Undiagnosed traumatic brain injuries may result in severe impairment, particularly if an individual sustains such injuries repeatedly. However, physicians in West Virginia may soon be able to use blood tests to diagnose traumatic brain injuries early enough to prevent lasting damage.

Researchers at the University of California in Los Angeles have detected four biomarkers linked to concussions and brain trauma. The proteins, which are located in brain cells referred to as astrocytes, are immediately released into the bloodstream when the exterior membranes of the astrocytes are damaged due to some form of whiplash trauma or blunt force. A simple blood test to detect these biomarkers can be used as a diagnostic tool for traumatic brain injuries.

With daylight standard time, risk for wildlife crashes goes up

Drivers in West Virginia have probably noticed that their evening commutes are more and more shrouded in darkness. The end of daylight saving time comes with an increased risk of wildlife-related accidents because many wild animals are most active between dusk and dawn. Deer are especially active since autumn is their peak mating season, and bears will be looking for food before hibernation.

The Colorado Department of Transportation receives, on average, 3,300 wildlife collision reports every year. The department stated that more reports are filed in November than in any other month. The vehicle damage that results from these accidents, according to the Rocky Mountain Insurance Information Association, costs each driver an average of $3,400.

Poor slip resistance causes most slip and falls, study says

Business owners in West Virginia and the rest of the U.S. will want to review the Slip and Fall Study Report released by CNA Financial Corporation. Researchers studied the slip and fall liability claims that it received over a six-year period, from January of 2010 to December of 2016, and came to several conclusions.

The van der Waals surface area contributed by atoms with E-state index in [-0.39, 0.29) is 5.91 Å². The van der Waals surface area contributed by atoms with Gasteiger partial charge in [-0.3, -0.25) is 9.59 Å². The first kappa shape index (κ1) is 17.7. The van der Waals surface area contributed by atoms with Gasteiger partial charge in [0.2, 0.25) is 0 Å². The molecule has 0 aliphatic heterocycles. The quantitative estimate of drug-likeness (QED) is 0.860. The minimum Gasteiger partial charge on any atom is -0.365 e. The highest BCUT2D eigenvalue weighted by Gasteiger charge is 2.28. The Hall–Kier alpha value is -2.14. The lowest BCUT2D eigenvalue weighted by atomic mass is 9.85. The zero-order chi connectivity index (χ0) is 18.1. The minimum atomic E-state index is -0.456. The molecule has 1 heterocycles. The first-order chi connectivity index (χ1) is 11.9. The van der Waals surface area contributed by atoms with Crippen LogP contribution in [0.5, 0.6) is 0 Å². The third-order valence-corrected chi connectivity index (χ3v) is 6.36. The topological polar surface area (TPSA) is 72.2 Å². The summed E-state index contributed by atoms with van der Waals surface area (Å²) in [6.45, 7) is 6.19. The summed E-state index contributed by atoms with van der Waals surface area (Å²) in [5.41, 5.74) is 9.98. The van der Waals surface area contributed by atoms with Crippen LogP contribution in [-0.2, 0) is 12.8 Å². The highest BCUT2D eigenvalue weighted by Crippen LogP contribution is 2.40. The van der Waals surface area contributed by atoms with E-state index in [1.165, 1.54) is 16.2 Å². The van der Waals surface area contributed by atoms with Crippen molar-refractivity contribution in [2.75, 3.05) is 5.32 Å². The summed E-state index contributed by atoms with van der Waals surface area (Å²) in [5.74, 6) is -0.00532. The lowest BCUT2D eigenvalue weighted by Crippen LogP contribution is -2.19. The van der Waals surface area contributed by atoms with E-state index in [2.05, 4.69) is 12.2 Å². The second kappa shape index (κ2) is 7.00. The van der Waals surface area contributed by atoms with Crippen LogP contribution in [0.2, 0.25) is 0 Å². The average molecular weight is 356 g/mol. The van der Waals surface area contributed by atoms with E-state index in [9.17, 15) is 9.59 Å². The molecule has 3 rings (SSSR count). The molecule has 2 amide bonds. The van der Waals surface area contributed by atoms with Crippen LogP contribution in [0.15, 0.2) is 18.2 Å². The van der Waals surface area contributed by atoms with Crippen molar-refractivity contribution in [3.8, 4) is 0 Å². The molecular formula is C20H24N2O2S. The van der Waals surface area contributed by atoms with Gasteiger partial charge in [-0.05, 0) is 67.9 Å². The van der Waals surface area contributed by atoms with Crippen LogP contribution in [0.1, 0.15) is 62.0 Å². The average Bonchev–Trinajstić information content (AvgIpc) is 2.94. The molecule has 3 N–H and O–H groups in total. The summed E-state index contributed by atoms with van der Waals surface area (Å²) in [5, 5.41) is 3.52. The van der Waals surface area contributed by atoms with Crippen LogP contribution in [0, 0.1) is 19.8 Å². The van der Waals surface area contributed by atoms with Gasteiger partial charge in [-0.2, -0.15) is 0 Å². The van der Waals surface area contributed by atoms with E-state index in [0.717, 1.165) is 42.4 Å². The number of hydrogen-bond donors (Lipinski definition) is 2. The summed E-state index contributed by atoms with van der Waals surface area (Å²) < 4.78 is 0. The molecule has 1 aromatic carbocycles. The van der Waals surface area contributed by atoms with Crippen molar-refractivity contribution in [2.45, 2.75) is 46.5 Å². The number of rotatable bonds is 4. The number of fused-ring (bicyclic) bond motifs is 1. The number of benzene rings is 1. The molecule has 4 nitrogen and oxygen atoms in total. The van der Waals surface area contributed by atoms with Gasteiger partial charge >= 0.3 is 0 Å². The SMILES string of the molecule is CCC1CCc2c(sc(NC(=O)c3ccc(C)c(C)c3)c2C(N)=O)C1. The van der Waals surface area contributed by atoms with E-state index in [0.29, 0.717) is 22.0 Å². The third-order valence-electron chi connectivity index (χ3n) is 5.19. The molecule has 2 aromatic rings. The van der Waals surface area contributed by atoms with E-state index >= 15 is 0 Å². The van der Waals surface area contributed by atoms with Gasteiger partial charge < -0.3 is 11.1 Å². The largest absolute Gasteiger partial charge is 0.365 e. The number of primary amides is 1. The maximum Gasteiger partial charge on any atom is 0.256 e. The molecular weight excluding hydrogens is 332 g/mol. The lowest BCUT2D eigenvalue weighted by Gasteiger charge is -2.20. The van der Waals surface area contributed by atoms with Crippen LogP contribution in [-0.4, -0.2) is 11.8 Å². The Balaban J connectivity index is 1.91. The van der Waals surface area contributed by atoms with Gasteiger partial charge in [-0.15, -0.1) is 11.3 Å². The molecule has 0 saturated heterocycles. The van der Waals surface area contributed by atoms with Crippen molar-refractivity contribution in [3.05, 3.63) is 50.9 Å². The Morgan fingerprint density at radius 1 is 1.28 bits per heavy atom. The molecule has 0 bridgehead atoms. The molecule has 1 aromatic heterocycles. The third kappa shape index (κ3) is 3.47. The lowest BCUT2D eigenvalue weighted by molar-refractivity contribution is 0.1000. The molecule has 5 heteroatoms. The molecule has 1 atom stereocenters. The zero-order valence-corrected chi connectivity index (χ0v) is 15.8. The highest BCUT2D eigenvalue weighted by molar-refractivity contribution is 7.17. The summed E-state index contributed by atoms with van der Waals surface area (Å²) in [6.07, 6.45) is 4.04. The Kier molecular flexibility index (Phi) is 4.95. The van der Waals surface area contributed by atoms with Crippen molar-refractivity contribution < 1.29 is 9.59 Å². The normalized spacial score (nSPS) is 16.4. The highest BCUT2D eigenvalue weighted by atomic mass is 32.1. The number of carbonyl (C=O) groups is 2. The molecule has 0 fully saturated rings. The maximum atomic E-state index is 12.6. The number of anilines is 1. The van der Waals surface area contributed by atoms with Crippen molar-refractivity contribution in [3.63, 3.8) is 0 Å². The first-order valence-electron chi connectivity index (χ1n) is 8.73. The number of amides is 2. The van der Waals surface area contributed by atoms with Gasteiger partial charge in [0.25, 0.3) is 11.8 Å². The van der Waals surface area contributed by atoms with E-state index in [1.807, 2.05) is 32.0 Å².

Most of the accidents took place on the premises of retail and real estate businesses. Moreover, 50 percent of the floors on the surveyed sites failed to meet the dynamic coefficient of friction (DCOF) level that was set by the American National Standards Institute. This meant the floors suffered from poor slip resistance.

Motorcyclists and crash injuries

West Virginia residents who ride motorcycles are aware that they risk injuries if they experience a traffic accident. Some injuries might be rather severe while others are life-threatening enough that some motorcyclists die later on as a result. The injuries incurred during motorcycle crashes, however, are not equally divided throughout the body.

According to a variety of studies focusing on injuries experienced during motorcycle crashes, the most common injury riders experience is to the lower extremities. A CDC study found that 30 percent of non-fatal injuries experienced by motorcyclists were in their legs and feet. This was followed by injuries to the head and neck, at 22 percent. These types of injures were followed by chest, shoulder and back injuries, wounds to the arms and hands and finally by hip and pelvic injuries.

NHTSA wants to get rid of auto safety regulations

Companies such as Ford, GM and Alphabet want to see legislation that will make it easier to put cars on the road with no human controls. The National Highway Transportation Safety Administration said on Oct. 27 that it is looking for input as to how it can eliminate unnecessary regulations. This may provide West Virginia residents with an opportunity to make their voices heard about this issue.

In contrast, auto safety groups are pushing for greater safeguards when it comes to self-driving vehicles. They have vowed to keep lobbying for changes that may provide those controls. Currently, there are 75 safety standards that automakers must abide by. However, most of them were created when it was taken for granted that humans would be operating those vehicles. While the NHTSA is looking into rules changes, it could take years to complete research needed before they could be implemented.